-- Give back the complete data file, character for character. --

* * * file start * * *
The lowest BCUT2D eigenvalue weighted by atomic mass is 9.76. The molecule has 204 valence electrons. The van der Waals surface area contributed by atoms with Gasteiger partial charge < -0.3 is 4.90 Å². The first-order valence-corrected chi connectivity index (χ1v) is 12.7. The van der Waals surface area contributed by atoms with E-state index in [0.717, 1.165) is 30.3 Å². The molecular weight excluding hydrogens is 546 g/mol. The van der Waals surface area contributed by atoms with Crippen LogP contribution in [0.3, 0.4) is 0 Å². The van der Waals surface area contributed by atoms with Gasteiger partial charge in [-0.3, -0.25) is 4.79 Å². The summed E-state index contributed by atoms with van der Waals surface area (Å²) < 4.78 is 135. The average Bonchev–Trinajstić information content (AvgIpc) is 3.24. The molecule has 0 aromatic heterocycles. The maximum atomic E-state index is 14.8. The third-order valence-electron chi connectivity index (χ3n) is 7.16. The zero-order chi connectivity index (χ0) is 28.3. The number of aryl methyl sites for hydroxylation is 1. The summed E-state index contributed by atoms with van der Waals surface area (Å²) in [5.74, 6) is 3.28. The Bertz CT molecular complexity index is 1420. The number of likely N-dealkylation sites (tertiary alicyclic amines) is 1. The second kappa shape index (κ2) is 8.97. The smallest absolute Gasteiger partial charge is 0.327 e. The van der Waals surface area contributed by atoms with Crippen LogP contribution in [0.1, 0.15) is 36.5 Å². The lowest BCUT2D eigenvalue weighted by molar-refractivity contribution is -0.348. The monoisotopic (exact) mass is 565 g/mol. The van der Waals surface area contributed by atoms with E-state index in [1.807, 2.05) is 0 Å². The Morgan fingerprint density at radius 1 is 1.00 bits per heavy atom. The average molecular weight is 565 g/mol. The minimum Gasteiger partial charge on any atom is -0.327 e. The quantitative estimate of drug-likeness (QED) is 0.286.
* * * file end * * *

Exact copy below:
The lowest BCUT2D eigenvalue weighted by atomic mass is 9.76. The molecule has 204 valence electrons. The van der Waals surface area contributed by atoms with Gasteiger partial charge < -0.3 is 4.90 Å². The first-order valence-corrected chi connectivity index (χ1v) is 12.7. The van der Waals surface area contributed by atoms with E-state index in [0.717, 1.165) is 30.3 Å². The molecular weight excluding hydrogens is 546 g/mol. The van der Waals surface area contributed by atoms with Crippen LogP contribution in [0.3, 0.4) is 0 Å². The van der Waals surface area contributed by atoms with Gasteiger partial charge in [-0.3, -0.25) is 4.79 Å². The summed E-state index contributed by atoms with van der Waals surface area (Å²) < 4.78 is 135. The average Bonchev–Trinajstić information content (AvgIpc) is 3.24. The molecule has 0 aromatic heterocycles. The maximum atomic E-state index is 14.8. The third-order valence-electron chi connectivity index (χ3n) is 7.16. The zero-order chi connectivity index (χ0) is 28.3. The number of aryl methyl sites for hydroxylation is 1. The summed E-state index contributed by atoms with van der Waals surface area (Å²) in [5.74, 6) is 3.28. The Bertz CT molecular complexity index is 1420. The number of likely N-dealkylation sites (tertiary alicyclic amines) is 1. The second kappa shape index (κ2) is 8.97. The smallest absolute Gasteiger partial charge is 0.327 e. The van der Waals surface area contributed by atoms with Crippen LogP contribution in [0.1, 0.15) is 36.5 Å². The lowest BCUT2D eigenvalue weighted by molar-refractivity contribution is -0.348. The monoisotopic (exact) mass is 565 g/mol. The van der Waals surface area contributed by atoms with E-state index in [1.807, 2.05) is 0 Å². The Morgan fingerprint density at radius 1 is 1.00 bits per heavy atom. The average molecular weight is 565 g/mol. The minimum Gasteiger partial charge on any atom is -0.327 e. The quantitative estimate of drug-likeness (QED) is 0.286.